While the Cold War remains a crucial event in the political, military and economic history of modern times, it had an enormous impact upon culture, both domestically and internationally. In the past decade, historical attention has turned to the cultural dimensions of the Cold War, with most research being confined to the United States in the 1940s, 1950s and 1960s. With potential American comparisons in mind, this conference aims to bring together contemporary historians and researchers in fields such as media studies, literary criticism and political science to look at how the 'cultural turn' in Cold War studies relates to Britain. The conference hopefully will incorporate papers that explore the myriad aspects of British Cold War culture--of a 'low', 'high' and 'middlebrow' nature--and which examine how culture shaped and was shaped by the Cold War.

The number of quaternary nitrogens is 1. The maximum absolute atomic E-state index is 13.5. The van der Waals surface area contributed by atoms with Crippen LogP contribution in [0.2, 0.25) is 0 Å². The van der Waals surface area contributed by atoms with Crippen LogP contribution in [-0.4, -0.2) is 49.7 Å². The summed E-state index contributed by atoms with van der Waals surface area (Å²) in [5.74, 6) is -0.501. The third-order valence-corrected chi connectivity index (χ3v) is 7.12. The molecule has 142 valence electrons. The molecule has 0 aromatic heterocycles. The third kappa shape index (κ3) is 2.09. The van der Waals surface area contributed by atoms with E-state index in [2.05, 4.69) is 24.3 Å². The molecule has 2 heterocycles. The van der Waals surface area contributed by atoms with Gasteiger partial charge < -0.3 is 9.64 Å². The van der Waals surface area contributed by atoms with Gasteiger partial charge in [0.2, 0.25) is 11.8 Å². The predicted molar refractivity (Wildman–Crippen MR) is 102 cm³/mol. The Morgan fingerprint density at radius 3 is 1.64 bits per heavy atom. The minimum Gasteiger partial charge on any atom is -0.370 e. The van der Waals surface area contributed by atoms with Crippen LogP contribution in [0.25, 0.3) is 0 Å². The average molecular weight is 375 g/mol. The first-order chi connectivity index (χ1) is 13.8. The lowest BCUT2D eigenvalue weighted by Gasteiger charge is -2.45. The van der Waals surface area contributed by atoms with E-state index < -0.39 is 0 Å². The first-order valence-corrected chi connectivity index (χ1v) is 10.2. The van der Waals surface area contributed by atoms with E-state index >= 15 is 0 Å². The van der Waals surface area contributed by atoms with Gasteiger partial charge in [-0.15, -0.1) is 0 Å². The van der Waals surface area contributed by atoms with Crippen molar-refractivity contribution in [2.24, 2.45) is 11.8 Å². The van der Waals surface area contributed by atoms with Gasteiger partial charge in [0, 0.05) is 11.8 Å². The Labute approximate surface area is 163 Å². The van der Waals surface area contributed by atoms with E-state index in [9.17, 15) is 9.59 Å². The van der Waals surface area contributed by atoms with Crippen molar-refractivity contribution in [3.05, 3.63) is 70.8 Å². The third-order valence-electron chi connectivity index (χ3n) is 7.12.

Although we are happy to consider papers on any related aspect of this themes, there are several areas that we are especially concerned to explore. These include: television, radio, and the press; cinema and theatre; literature and the fine arts; sport and recreation; religion and ideology; education and intellectuals; Britain's 'silent McCarthyism'; consumerism, fashion and music; politics, propaganda and censorship; public ritual and civic culture; images of East and West; overseas influences e.g. US 'cultural imperialism'; Britain as a point for East-West cultural exchange; British cultural exports.